The High Court has held that where companies have adopted the model articles without amendment, any sole director acting has the power to pass resolutions acting alone. The decision is contrary to the view expressed in the recent case of Re Fore Fitness Investments Holdings Limited  EWHC 191 (Ch) (which we have discussed previously) and provides some clarity for companies with sole directors.
Re Fore Fitness Investments Holdings Limited  EWHC 191 (Ch)
In summary, this case concerned the tension between model articles 7(2) and 11(2) in relation to the ability of sole directors to make decisions on behalf of the company.
Article 7(1) provides that decision-making by directors must be made by a majority or unanimous decision, subject to the proviso set out in article 7(2), which states that: “if the company only has one director, and no provision of the articles requires it to have more than one director… the director may take decisions without regard to any of the provisions of the articles relating to directors’ decision-making.”
Article 11(2) (in relation to directors’ meetings) states: “[the quorum for directors’ meetings] may be fixed from time to time… but it must never be less than two, and unless otherwise fixed it is two.”
Contrary to the commonly held view, the High Court concluded that article 11(2) (along with bespoke article 16 contained in the company’s articles of association) was a provision which required the company to have more than one director, and therefore the sole director was not able to validly make decisions acting alone in reliance on article 7(2). Specifically, the deputy judge suggested that model article 11(2) should be deleted to enable sole directors to make decisions acting alone.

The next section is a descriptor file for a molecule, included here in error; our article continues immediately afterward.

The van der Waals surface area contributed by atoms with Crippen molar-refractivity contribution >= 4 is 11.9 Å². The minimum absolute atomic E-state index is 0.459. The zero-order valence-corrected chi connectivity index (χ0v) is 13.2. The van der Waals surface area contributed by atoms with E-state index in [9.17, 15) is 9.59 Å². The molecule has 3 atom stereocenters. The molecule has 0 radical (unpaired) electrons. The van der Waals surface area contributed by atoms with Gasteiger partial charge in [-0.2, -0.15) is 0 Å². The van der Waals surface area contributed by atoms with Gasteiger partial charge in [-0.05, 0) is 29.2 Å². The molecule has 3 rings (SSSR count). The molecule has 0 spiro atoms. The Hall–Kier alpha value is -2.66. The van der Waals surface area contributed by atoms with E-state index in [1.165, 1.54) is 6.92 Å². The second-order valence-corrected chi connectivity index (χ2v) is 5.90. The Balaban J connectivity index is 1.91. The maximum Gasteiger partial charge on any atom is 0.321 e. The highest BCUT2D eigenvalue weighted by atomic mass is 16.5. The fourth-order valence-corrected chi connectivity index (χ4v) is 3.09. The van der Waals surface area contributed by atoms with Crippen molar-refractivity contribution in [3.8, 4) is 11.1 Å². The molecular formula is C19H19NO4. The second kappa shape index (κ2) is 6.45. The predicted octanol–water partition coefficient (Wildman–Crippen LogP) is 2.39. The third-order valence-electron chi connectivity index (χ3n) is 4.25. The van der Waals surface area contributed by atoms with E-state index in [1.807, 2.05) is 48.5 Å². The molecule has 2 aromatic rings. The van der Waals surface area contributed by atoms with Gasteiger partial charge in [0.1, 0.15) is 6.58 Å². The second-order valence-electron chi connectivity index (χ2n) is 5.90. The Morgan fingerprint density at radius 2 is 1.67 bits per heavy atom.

Re Active Wear Limited  EWHC 2340 (Ch)
This case concerned the validity of appointment of company administrators, which was made by a sole company director using the out-of-court route (under paragraph 22, Schedule B1 of the Insolvency Act 1986). The company had adopted the model articles, without amendment, and had always had a sole director. The administrators applied to court for a declaration as to the validity of their appointment, in light of the decision in Re Fore Fitness Investments.
In this case, the deputy judge concluded that “the unambiguous effect of article 7” of the unamended model articles was to permit a sole director of a private company to make any decision in relation to the conduct of the affairs of the company on their own. The court found that article 11(2) was specifically disapplied by article 7(2) in circumstances where there is only one director and there is no other provision requiring more than one director – which, in the case of the unamended model articles, there is not.
The deputy judge distinguished Re Fore Fitness Investments as that company had adopted a mix of bespoke articles alongside the model articles. In that case, the factor dictating the result was thought to be the existence of bespoke article 16, which set a quorum of two. The deputy judge considered that model article 11(2) could not have the same effect, which would otherwise deprive model article 7(2) of any practical meaning.
While this judgment does provide some clarity for companies with unamended model articles, the deputy judge did note that there is an “apparent tension” between article 7(2) and 11(3) where the number of directors drops to one from a higher number, and that article 7(2) potentially could only apply where the number of directors has never been greater than one. Consequently, this decision will be of little comfort to a sole company director where they previously acted alongside co-directors.
Further, the decision will not assist companies with a mix of model and bespoke articles, in which case the articles will likely require amendment to specifically permit sole directors to act and reduce the quorum requirement to one. If amending the company’s articles (which would require shareholder consent) is not a practical or desirable option, a second director should be appointed to avoid any doubt as to the validity of decisions taken.